NASA's Terra satellite provided an infrared image of Tropical Depression 8 as it was dissipating about 400 miles east of Cape Hatteras, North Carolina.
The Moderate Resolution Imaging Spectroradiometer or MODIS instrument aboard NASA's Terra satellite provided an infrared look at Tropical Depression 8 (TD8) on Sept. 1 at 3 a.m. EDT (7:00 UTC). The MODIS image showed the coldest cloud top temperatures as cold as minus 70 degrees Fahrenheit (minus 56.6 degrees Celsius) in a very small area northeast of the center. Cloud top temperatures that cold indicate strong convection, or rapidly rising air that condenses into clouds and storms. NASA research has shown that storms with cloud tops that cold have the potential to drop heavy rainfall.
At 5 a.m. EDT (0900 UTC) that strong convection (rising air that condenses and forms the thunderstorms that make up a tropical cyclone) was displaced more than 100 nautical miles east of the location suspected to be the center of the tropical depression.
Maximum winds continue to be around 25 knots, associated with the remnants of the tropical cyclone. The remnants of TD8 were located near 38.2 degrees north latitude and 69.2 degrees west longitude. That's about 405 miles (655 km) east-northeast of Cape Hatteras, North Carolina and 1,005 miles (1,620 km) west-southwest of Cape Race, Newfoundland. The remnants are moving toward the northeast near 15 mph (24 kph) and maximum sustained winds are near 30 mph (45 kph) with higher gusts. The estimated minimum central pressure is 1010 millibars.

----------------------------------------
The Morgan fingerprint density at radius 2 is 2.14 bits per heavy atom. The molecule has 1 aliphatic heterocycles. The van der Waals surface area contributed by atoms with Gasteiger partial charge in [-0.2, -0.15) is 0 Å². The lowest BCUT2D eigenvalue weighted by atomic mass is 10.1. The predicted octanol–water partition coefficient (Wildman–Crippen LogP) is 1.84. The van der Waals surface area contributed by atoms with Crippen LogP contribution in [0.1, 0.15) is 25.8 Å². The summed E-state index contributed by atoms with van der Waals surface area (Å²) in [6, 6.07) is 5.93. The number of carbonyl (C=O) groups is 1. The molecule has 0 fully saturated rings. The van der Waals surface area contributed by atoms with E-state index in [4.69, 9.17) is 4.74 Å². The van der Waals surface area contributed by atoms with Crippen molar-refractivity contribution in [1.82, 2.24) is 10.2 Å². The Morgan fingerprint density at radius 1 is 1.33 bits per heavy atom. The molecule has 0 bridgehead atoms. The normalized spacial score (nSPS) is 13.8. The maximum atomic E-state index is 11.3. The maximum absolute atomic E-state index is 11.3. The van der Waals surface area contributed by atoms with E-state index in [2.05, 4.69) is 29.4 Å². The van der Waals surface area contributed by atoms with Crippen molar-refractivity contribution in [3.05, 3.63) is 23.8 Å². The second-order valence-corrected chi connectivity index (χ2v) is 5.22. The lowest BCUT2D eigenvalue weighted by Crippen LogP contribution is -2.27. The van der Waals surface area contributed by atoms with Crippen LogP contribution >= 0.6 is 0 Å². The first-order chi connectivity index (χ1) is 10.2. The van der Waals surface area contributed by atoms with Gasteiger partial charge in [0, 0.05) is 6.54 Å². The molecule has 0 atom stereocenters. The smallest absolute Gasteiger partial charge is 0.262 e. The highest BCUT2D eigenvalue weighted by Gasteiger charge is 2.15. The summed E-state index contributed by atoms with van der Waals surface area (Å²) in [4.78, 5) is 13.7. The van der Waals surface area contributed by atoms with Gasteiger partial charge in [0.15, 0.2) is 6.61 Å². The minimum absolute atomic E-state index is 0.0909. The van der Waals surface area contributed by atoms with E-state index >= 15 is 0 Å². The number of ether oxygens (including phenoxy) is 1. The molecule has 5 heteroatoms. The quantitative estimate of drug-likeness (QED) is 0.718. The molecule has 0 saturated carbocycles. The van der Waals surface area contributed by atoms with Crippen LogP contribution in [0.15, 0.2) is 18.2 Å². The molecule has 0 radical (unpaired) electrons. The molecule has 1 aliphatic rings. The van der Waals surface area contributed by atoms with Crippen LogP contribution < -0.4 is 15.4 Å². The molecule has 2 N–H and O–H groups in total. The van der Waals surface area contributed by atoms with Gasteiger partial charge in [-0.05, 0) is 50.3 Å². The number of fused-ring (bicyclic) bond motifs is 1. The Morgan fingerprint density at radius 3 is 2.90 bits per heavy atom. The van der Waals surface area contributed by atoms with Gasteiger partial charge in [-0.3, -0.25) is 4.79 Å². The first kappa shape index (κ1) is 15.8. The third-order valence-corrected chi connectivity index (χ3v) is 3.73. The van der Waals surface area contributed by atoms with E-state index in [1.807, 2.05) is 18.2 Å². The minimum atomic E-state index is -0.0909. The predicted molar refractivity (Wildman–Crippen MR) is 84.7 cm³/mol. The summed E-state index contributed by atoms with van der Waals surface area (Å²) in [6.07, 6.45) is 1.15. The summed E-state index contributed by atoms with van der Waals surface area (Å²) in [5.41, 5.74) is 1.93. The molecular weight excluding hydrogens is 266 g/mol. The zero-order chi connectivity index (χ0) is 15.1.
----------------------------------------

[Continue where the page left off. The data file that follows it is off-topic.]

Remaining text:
The National Hurricane Center noted that data from the Advanced Scatterometer (ASCAT) instrument that flies aboard the EUMETSAT Metop satellites showed that the system has opened up into a trough or an elongated area of low pressure. As a result, the system is no longer considered to be a tropical cyclone.